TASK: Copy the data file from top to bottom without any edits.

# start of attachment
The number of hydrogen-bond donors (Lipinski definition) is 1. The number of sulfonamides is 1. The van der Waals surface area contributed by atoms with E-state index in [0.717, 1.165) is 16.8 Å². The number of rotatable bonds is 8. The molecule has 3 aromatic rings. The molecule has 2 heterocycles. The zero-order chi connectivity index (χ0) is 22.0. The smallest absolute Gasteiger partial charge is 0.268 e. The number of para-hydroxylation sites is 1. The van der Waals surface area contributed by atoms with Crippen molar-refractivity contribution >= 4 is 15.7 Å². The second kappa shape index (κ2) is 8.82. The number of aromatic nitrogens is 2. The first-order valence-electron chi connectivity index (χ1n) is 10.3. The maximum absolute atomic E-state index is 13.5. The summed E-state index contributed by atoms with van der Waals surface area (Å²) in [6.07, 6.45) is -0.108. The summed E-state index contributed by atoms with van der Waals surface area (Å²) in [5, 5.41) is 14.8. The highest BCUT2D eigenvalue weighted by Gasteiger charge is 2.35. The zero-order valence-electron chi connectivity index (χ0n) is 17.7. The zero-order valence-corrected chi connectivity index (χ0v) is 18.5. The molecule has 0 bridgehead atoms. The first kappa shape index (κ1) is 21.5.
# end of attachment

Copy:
The number of hydrogen-bond donors (Lipinski definition) is 1. The number of sulfonamides is 1. The van der Waals surface area contributed by atoms with E-state index in [0.717, 1.165) is 16.8 Å². The number of rotatable bonds is 8. The molecule has 3 aromatic rings. The molecule has 2 heterocycles. The zero-order chi connectivity index (χ0) is 22.0. The smallest absolute Gasteiger partial charge is 0.268 e. The number of para-hydroxylation sites is 1. The van der Waals surface area contributed by atoms with Crippen molar-refractivity contribution >= 4 is 15.7 Å². The second kappa shape index (κ2) is 8.82. The number of aromatic nitrogens is 2. The first-order valence-electron chi connectivity index (χ1n) is 10.3. The maximum absolute atomic E-state index is 13.5. The summed E-state index contributed by atoms with van der Waals surface area (Å²) in [6.07, 6.45) is -0.108. The summed E-state index contributed by atoms with van der Waals surface area (Å²) in [5, 5.41) is 14.8. The highest BCUT2D eigenvalue weighted by Gasteiger charge is 2.35. The zero-order valence-electron chi connectivity index (χ0n) is 17.7. The zero-order valence-corrected chi connectivity index (χ0v) is 18.5. The molecule has 0 bridgehead atoms. The first kappa shape index (κ1) is 21.5.